Macro Analysis /

Mexico: Domestic demand –Signs of moderation at the beginning of 3Q22

  • GFI fell 1.4% m/m (+2.1% y/y), dragged by non-residential construction and imported machinery and equipment

  • Consumption rose just by 0.1% m/m (5.0% y/y), with domestic goods being the only category to the upside

  • With risks ahead, we believe that investment could be more prone to a slowdown, while consumption could be more stable

Juan Carlos Alderete Macal
Juan Carlos Alderete Macal

Director of Economic Research

Francisco Jose Flores Serrano
Francisco Jose Flores Serrano

Senior Economist, Mexico

6 October 2022
Published byBanorte
  • Gross fixed investment (July): 2.1% y/y (nsa); Banorte: 3.1%; consensus: 3.9% (range: 3.0% to 6.3%); previous: 7.8% 

  • Private consumption (July): 5.0% y/y (nsa); previous: 6.5% 

  • Investment fell 1.4% m/m as construction declined 1.7%, dragged by non-residential at -3.2%. Meanwhile, machinery and equipment contracted 0.4%, impacted by the imported component (-1.4%) 

  • Consumption extended its advance, increasing 0.1% m/m. Strength came from domestic goods at +1.1%, being the only category higher 

  • Considering higher risks ahead –given prevailing inflationary pressures and tighter monetary policy–, we believe that investment could be more prone to a meaningful slowdown. On the other hand, consumption could be more stable, supported by solid fundamentals

Investment falls in sequential terms. Investment grew 2.1% y/y (see Chart 1), lower than consensus (3.9%), but closer to our 3.1%. In the annual comparison we had one less working day, skewing the figure down. Therefore, with seasonally adjusted figures the result is higher, at 3.5% y/y. By sectors, and back to original figures, machinery and equipment maintained a high growth rate, at 7.2% –stronger in the imported branch. On the contrary, construction dipped 2.2%, after +2.4% the previous month –with weakness concentrated in the residential sector– as depicted in Chart 2. Further details can be seen in Table 1.

In sequential terms (using seasonally adjusted figures), it fell 1.4% m/m (Chart 3). With this, the level of activity stands 0.3% below February 2020, used as pre-pandemic metric. In addition, it is still 13.6% below its historical high in July 2018 (Chart 4). Inside, machinery and equipment fell 0.4%. Imports were the main reason at -1.4%, while the domestic component rebounded 1.7%. Both sectors were mixed, with contrary moves across categories, as seen in Table 2. Construction had a significant loss, down by 1.7%. Residential managed a 0.1% increase, still with price pressures in raw materials (e.g. concrete), and only after contracting 1.4% in June. Non-residential fell by 3.2%, in our view impacted by the slowdown related to mining infrastructure (see industrial production report).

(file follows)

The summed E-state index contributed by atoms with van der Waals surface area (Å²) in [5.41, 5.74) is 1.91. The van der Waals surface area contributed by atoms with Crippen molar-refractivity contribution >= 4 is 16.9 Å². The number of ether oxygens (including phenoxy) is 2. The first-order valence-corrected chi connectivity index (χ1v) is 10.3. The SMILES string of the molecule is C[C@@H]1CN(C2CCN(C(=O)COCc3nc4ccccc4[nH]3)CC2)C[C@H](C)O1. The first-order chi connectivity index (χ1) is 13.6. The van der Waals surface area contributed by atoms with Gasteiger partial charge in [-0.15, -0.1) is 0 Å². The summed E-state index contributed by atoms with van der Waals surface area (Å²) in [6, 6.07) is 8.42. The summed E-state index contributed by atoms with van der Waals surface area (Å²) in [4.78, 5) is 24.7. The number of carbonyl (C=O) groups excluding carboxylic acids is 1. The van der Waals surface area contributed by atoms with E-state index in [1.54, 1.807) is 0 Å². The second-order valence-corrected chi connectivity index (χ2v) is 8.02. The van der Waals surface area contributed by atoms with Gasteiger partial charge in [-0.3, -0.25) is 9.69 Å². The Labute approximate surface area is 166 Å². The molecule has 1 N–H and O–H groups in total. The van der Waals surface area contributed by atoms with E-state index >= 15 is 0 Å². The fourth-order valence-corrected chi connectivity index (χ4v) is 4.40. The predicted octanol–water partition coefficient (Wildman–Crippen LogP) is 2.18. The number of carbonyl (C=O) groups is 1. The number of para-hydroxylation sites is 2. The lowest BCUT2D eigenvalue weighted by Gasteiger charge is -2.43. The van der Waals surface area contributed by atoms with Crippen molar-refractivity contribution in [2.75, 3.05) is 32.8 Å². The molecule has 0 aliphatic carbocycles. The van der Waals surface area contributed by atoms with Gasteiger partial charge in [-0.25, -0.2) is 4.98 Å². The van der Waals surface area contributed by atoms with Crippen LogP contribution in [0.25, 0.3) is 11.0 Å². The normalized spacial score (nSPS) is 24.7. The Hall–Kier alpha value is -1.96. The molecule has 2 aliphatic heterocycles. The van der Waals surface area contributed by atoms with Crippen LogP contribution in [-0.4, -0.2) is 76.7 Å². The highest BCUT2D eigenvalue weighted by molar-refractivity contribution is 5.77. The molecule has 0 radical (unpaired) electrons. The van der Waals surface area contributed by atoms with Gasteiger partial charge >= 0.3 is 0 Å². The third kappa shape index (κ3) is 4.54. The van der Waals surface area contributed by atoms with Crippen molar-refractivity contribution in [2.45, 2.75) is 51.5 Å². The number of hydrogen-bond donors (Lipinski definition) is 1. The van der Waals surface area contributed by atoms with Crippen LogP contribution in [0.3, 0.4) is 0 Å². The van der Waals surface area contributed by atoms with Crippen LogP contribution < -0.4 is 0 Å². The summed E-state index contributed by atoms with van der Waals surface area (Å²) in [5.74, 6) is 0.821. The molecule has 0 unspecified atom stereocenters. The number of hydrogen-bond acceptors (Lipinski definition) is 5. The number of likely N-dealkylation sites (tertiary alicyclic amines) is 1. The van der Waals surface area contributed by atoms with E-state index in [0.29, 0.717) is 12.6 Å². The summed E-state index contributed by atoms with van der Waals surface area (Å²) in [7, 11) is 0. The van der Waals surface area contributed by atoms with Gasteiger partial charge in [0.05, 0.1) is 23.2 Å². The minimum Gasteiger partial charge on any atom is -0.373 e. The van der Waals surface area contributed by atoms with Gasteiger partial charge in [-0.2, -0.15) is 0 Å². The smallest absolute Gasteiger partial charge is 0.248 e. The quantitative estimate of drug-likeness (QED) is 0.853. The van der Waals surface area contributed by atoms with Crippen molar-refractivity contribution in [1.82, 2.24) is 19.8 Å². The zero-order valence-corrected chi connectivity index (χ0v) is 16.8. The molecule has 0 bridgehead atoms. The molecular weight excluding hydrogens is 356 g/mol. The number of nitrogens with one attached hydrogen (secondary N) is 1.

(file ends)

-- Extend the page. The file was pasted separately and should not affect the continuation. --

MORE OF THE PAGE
Private consumption keeps growing. This stood at 5.0% y/y, continuing with its moderation trend (Chart 5). With adjusted figures, growth was 6.3% y/y, also impacted by the difference in working days. Back to original figures, we highlight imported goods at 13.7% –noting durable and semi-durable goods. We also highlight domestic services at 5.5%. Lastly, domestic goods remain positive, although moderating at the margin to 2.1%. For further details, see Table 3.

Sequentially, consumption grew 0.1% m/m (Chart 7), same as in the previous month. This is consistent with the consolidation of the fundamentals. In this sense, employment maintained a good performance –despite seasonal distortions–, while remittances reached new historical highs.